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Former President Donald Trump is filing a major class action lawsuit against Facebook, Google, Twitter, and their CEOs — who he calls “three real nice guys” — for violating the First Amendment. But it could be just another chance for Trump to keep grifting via fundraisers.
“I stand before you this morning to announce a very important and very beautiful, I think, development for our freedom and our freedom of speech — and that goes to all Americans,” Trump, who has been banned from Twitter and Facebook, said in a press conference on Wednesday. “Today in conjunction with the American First Policy Institute, I am filing, as the lead class representative, a major class-action lawsuit against the Big Tech giants including Facebook, Google, and Twitter as well as their CEOs Mark Zuckerberg, Sundar Pichai, and Jack Dorsey.”
Facebook and Google did not immediately respond to requests for comment, and a Twitter spokesperson declined to comment. But NetChoice, a trade group both Facebook and Google are members of, said in a statement that they not only oppose Trump’s decision to sue, but cannot see a way forward for him in the courts.
“President Trump has no case,” NetChoice CEO Steve DelBianco said in a statement. “The First Amendment protects Americans and our media from government control. Mr. Trump’s mistaken view of the First Amendment would empower the government to direct, mandate, and ban political speech on the internet.”
Trump claims that he is the victim of censorship, but it’s important to remember just why he was removed from the platforms: for inciting violence. Facebook and Twitter deplatformed the former president in the aftermath of the Jan. 6 Capitol riots, which left five people dead and more injuredwhich left five people dead and more injured.
This whole suit reeks of a fundraising grift. Moments after he announced the suit, supporters received a text asking them to donatereceived a text asking them to donate. According to Reuters reporter Brad Heath, the former President’s Facebook lawsuit is filed in federal court in Florida, but Facebook’s terms of service requires that all disputes have to be filed federally in northern California or in San Mateo County state court.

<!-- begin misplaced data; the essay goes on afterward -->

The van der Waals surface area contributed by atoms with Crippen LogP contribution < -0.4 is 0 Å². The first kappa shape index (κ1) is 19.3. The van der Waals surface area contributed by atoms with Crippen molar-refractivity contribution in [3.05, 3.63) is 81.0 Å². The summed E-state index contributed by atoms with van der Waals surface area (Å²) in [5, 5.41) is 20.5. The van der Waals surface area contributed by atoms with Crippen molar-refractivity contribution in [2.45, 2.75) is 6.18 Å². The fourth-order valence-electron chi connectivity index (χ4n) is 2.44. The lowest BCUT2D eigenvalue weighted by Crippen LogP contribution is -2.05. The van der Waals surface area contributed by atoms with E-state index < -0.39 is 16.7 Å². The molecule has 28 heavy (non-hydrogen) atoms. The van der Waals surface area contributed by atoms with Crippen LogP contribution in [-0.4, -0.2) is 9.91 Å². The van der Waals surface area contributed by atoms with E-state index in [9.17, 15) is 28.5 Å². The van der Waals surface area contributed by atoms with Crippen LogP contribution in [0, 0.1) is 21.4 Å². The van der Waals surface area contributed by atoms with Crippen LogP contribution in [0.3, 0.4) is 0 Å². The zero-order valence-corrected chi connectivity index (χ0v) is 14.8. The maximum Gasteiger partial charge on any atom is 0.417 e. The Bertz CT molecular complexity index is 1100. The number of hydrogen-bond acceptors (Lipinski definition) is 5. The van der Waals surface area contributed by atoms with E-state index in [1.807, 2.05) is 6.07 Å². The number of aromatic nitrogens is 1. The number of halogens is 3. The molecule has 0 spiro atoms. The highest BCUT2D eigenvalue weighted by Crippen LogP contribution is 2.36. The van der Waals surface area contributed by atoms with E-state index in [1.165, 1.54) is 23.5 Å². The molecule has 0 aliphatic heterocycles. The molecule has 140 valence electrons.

Moreover, the courts have been clear, time and time again, that tech companies can’t be sued for censorship.
“Courts have held social media companies are not state actors, and hence can’t be sued for ‘censorship’ or other First Amendment violations,” Timothy Zick, a professor of law at the William & Mary School of Law, author of The First Amendment in the Trump EraThe First Amendment in the Trump Era told Mashable, “There are ongoing debates, of course, about whether the social media platforms should be treated as common carriers, lose their federal law immunity, or otherwise be subject to regulation. But this looks like a publicity stunt from a former president who has lost access to social media platforms because he failed to abide by private companies’ terms of service.”
David Greene, the civil liberties director at the Electronic Frontier Foundation, a nonprofit digital rights group, agrees. In a statement to Mashable, Greene said that courts around the nation have “recognized that social media platforms have First Amendment rights to curate their sites and decide for themselves what to publish. This shields them from government manipulation, and from being forced to privilege some speakers over everyday internet users.” He added that while the EFF has concerns about the power Big Tech has over global discourse, human rights, and the silencing of marginalized people, “these lawsuits will not solve that problem and they will further prevent social media platforms from serving their users by filtering out abusive and harassing content.”
When a reporter asked Trump at his press conference if he would rejoin the platforms if they allowed him to, he said he doesn’t know but that he “might not.” We hope not.
UPDATE: July 7, 2021, 3:15 p.m. EDT Updated with comments from the EFF.
ที่มา : Mashable